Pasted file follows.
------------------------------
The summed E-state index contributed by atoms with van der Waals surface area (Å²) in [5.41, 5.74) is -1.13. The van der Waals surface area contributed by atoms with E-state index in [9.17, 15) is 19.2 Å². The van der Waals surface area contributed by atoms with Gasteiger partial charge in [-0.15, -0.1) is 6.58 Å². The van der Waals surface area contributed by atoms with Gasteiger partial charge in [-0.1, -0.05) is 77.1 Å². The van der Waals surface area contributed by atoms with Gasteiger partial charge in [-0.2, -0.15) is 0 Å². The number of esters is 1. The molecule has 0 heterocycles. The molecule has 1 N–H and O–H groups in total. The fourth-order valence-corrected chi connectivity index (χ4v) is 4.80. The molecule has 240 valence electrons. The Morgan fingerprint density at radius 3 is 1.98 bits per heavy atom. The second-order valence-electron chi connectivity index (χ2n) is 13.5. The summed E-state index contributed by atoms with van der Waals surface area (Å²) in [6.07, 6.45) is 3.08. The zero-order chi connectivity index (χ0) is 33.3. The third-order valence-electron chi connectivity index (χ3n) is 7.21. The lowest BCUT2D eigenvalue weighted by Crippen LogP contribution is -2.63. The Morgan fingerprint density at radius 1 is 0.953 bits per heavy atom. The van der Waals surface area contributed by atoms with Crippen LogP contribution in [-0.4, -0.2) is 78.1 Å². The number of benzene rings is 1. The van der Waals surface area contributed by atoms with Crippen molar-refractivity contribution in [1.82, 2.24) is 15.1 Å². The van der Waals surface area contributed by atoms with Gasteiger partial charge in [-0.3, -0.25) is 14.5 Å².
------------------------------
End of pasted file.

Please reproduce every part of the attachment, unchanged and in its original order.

The summed E-state index contributed by atoms with van der Waals surface area (Å²) in [5.41, 5.74) is -1.13. The van der Waals surface area contributed by atoms with E-state index in [9.17, 15) is 19.2 Å². The van der Waals surface area contributed by atoms with Gasteiger partial charge in [-0.15, -0.1) is 6.58 Å². The van der Waals surface area contributed by atoms with Gasteiger partial charge in [-0.1, -0.05) is 77.1 Å². The van der Waals surface area contributed by atoms with Gasteiger partial charge in [-0.2, -0.15) is 0 Å². The number of esters is 1. The molecule has 0 heterocycles. The molecule has 1 N–H and O–H groups in total. The fourth-order valence-corrected chi connectivity index (χ4v) is 4.80. The molecule has 240 valence electrons. The Morgan fingerprint density at radius 3 is 1.98 bits per heavy atom. The second-order valence-electron chi connectivity index (χ2n) is 13.5. The summed E-state index contributed by atoms with van der Waals surface area (Å²) in [6.07, 6.45) is 3.08. The zero-order chi connectivity index (χ0) is 33.3. The third-order valence-electron chi connectivity index (χ3n) is 7.21. The lowest BCUT2D eigenvalue weighted by Crippen LogP contribution is -2.63. The Morgan fingerprint density at radius 1 is 0.953 bits per heavy atom. The van der Waals surface area contributed by atoms with Crippen LogP contribution in [-0.4, -0.2) is 78.1 Å². The number of benzene rings is 1. The van der Waals surface area contributed by atoms with Crippen molar-refractivity contribution in [1.82, 2.24) is 15.1 Å². The van der Waals surface area contributed by atoms with Gasteiger partial charge in [-0.3, -0.25) is 14.5 Å².